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Is Motherhood Depressing?

Researchers say it can be, and that it can hurt both moms and kids. But there is reason to be hopeful. Here's why …

By Debra Gordon

It started with something as simple as the vacuum cleaner. It was Saturday, the day I enlisted my three sons, ages 4 to 13, to help clean the house. While I don't recall the exact details of that morning seven years ago, I do remember screaming at my oldest son because he didn't vacuum properly. I can still see the fear on the other boys' faces, and the disgust on the teenager's.

"You're out of control," he yelled back, as I continued my tirade. "You're nuts."

Actually, I was depressed. It was February during my first-ever northern winter, my husband had been traveling off and on for the past six months, and the combination of working full-time, parenting practically solo, and the day-after-day grayness, snow and icy cold proved too much. Despite the antidepressant medication I'd been taking for nine years, something tripped the tenuous balance of chemicals in my brain and the depression came crashing down.

I was first diagnosed with depression when my oldest child was 4. And while I would never blame my children for my depression, after living with this disease for 15 years I can now clearly see that - despite how wonderful they are - my children contribute to the stressors that tend to trigger my depressive episodes.

I'm hardly alone. A groundbreaking study published in late 2005 found that being a parent - whether mother or father - significantly increases your risk of depression, regardless of race or economic status. The findings add some fuel to previous studies that found that women in their childbearing years are especially vulnerable.

"In terms of depressive symptoms, parenthood is not good," says Robin Simon, Ph.D., of Florida State University, who, along with Ranae Evenson, Ph.D., of Vanderbilt University in Nashville, conducted the study. Yet, Simon notes, "We still have these cultural beliefs that parenthood is the key to lifelong happiness, and that having children will improve your well-being."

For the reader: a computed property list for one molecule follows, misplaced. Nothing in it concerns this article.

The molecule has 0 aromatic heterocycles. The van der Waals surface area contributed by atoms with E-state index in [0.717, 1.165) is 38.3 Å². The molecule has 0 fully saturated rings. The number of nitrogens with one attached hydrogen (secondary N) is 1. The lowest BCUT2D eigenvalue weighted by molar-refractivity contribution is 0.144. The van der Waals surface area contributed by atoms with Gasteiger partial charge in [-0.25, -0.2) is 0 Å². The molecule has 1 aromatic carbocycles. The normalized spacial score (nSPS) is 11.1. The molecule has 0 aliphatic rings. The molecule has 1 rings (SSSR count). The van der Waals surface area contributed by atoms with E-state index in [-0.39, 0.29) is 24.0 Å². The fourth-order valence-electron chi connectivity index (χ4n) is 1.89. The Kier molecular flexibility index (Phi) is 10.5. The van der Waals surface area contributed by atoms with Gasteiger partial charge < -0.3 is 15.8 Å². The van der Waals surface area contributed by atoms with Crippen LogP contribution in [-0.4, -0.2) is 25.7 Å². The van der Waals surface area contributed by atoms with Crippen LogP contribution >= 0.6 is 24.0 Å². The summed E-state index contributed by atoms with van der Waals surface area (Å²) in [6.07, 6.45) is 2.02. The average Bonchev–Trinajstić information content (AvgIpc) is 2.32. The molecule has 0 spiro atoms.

Simon and Evenson analyzed data from the federal government's National Survey of Families and Households, which involved interviews with 10,000 adults throughout the country in the late 1980s, with follow-ups through 2003. From the first wave of data, they found that it doesn't matter what type of parent you are - custodial, non-custodial, stepparent, adoptive or empty nester - you still have a significantly higher likelihood of being depressed than a similar childless adult. Their study was the first to compare emotional distress, a major determinant of depression, among parents vs. non-parents.




Simon is quick to point out that her study did not examine the positive side of parenting, like feelings of pride and joy. And she's aware of another study, still under review, that did find greater feelings of joy in parents than non-parents. "So," she says, "it's very possible that the costs and benefits of parenthood cancel each other out."

Whether that's the case or not, health experts are quick to point out that depression is a highly treatable illness, and once identified and treated, sufferers - and their children - often experience a huge improvement, and the joy of parenthood can once again be realized.

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